The PK and its modernized version are issued with a folding bipod, which is mounted on the gas tube. The bipod non-adjustable legs are stamped from sheet steel, and it is somehow similar to the RPK bipod. The bipod stays automatically in it's firing position by use of a spring-loaded hinge. While folded, the legs are kept together by a stamped hook. The three-piece cleaning rod is stored on the bipod right leg.

The PK machine gun was originally introduced in 1961 with a tripod designed by Evgeniy Samozhenkov. Samozhenkov's tripod weighed 7.7 kg, almost half less than the SGM tripod, and it still converted easily to both ground fire and anti-aircraft configurations. When the improved the PKM pattern was introduced in 1969, it was issued with a new and remarkably lighter tripod designed by Leonid Stepanov. The Stepanov mount can easily be described as a "light" tripod. Made almost entirely from steel stampings, it weighs only 4.5 kg. It has no buffering mechanism of any sort, and the cradle, which mounts the gun, is connected directly on traverse and elevation mechanism. The Stepanov light tripod can be easily modified ground fire role to AA-configuration.

Each tripod leg can be folded for transport or adjusted for proper height or finding an equilibrium in rugged terrain. While folded for transport, the tripod can be easily carried in field by one man. Like any other tripod, the Stepanov light tripod requires sandbags for maximum stability.

The Stepanov tripod issued with our test gun was manufactured in Kovrov (marked with an arrow inside oval ring) in 1977. It appeared to be unused. Tripod was clean and dry; apparently stored 20 years ago by wrapping it in paper treaded with corrosion inhibiting agent and putting it in a sealed container. During these years all lubricant have dried and frozen most moving parts. It required some muscles and lot of gun oil to get all hinged parts operate properly. Please note: If you are handling wrappings etc. Treated with Soviet/Warsaw Pact corrosion inhibiting agent, bear in mind that it is very poisonous.

In addition to the mounts described above, there exists a flexible vehicle mount, which accepts a standard PK or PKM. A third generation of the PK machine gun


In 1993 a new member of the PK family chambered for the unique 6 x 49 mm round was introduced. Called the Unified Machine Gun (UMG), it is basically similar to the PK/PKM, but has a shorter receiver, apparently with a simplified feed mechanism. The UMG has a longer barrel, while overall length (1150 mm) is approximately equal to the standard issue PK/PKM. This new Russian machine gun is relatively light in weight, as it weighs only 6.5 kg with a bipod. The revealed prototypes have no iron sights, but were fitted with an optical sighting device. In addition to the improved PK machine gun, the SVD based sniping rifle and AK assault rifle chambered for the 6 x 49 mm cartridge are also being developed.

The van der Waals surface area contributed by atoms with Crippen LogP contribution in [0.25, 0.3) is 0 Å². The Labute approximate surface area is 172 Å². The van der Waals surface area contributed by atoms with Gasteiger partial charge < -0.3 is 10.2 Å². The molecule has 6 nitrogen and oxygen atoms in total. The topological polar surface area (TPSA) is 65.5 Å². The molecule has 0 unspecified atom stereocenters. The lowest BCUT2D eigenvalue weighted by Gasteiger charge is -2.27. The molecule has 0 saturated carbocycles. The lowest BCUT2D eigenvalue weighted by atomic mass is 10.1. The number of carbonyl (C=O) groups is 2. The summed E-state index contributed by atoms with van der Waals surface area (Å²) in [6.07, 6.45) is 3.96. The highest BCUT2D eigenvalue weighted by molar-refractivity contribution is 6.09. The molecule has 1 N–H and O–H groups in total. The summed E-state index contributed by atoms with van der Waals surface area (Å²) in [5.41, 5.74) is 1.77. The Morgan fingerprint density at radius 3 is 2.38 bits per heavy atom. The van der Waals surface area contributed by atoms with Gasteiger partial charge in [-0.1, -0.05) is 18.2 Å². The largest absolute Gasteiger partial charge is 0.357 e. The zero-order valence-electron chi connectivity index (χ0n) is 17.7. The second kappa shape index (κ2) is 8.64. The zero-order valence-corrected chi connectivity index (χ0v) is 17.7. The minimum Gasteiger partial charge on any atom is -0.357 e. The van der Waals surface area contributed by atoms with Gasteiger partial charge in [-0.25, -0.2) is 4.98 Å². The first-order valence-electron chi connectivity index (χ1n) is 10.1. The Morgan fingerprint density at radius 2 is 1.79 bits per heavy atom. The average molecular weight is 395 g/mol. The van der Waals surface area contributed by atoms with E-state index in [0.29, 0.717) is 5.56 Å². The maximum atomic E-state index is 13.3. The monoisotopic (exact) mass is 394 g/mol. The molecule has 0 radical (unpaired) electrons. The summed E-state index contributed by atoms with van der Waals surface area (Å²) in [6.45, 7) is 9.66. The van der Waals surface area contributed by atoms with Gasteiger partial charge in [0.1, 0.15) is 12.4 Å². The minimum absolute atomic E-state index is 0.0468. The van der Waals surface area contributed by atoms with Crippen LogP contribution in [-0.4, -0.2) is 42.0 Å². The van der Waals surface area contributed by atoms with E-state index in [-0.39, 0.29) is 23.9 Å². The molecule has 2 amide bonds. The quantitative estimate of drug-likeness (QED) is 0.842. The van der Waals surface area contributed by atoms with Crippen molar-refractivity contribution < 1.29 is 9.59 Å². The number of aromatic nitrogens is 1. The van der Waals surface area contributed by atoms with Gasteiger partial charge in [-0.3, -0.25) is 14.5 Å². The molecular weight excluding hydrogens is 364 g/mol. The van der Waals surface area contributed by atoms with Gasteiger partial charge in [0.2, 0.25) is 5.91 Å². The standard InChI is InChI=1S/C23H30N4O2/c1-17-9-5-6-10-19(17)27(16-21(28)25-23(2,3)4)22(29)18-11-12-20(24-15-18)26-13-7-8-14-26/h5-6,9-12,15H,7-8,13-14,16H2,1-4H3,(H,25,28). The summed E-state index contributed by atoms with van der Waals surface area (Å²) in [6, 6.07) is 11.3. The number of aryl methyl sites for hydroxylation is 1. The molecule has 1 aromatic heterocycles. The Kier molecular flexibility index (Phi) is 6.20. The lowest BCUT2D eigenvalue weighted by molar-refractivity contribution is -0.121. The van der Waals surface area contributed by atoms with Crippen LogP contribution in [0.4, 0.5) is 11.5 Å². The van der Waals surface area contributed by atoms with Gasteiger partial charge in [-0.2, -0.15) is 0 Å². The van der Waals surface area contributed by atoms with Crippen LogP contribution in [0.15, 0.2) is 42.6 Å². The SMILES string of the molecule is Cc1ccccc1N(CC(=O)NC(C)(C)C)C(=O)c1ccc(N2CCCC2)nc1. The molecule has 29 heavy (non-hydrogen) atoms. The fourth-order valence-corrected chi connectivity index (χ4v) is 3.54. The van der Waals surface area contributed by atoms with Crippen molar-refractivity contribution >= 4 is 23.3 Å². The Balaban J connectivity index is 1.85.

Presumably inspired by the U.S. Army SAW research, the Soviets started developing the 6 mm ammunition primarily intended for infantry machine guns and sniping rifles in about 1980. The first type revealed was the 6 x 53 mm, which launched an 5.2 g bullet with a muzzle velocity of 1150 mps.

About ten years later the 6 x 49 mm cartridge was introduced. It has a rimless case with approximately the same rim diameter (11.4 mm) as a classic 7.62 x 39 mm round. The 6 x 49 mm round has muzzle velocity equal to the 6 x 53 mm, it is also extremely hot having higher chamber pressures than the 6 x 53 mm. While there is a risk for case separation, the case has a circular groove formed near the extractor groove to allow case stretching without risk of separation. For reliable operation, adequate headspace is critical in self-loading firearms. On the other hand, high pressure ammunition will require tight headspacing to be safe. Controlled case stretching as used with certain aircraft cannons allows use of workable headspacing, yet the gun is also safe to fire.
While not so prolific as Mikhail Kalashnikov's assault rifles, his belt fed general purpose machine gun is really an outstanding design. Not the least because it fires a complex rimmed round, but also because it is reliable, easily controllable and easy to operate. It will serve to the foreseeable future in existing forms or firing a new rimless cartridge, which might be a less complicated choice for belt fed weapons.

jlbraun
06-22-2008, 01:21 PM
You can buy a semi-auto PKM:

http://www.vltor.com/projects.htm

The PKM is the first gun I would buy if 922(o) went away tomorrow. (Come on, Heller!)

Frank Pinelander
06-22-2008, 02:31 PM
Generally, I like the PKM. The things I don't like are: difficult from anything other than prone and a "tactical" reload - because of the right hand feed - is complicated.

Solid, robust, reliable otherwise.

The hopper fed belt loaders are sweet.

gunplumber
06-23-2008, 04:17 PM
The hopper fed belt loaders are sweet.

I have a couple of full auto PKMs, and agree that they are a challenge for a right hander to shoot without getting hot brass hitting the left forearm.

But the belt-loader - now that is a fascinating piece of equipment. Sitting in front of the TV, I can load belts faster than my daughter can rip open ammo boxes and dump them in the hopper. Its a really marvelous piece of simplicity in engineering.

karl johnson
06-23-2008, 06:57 PM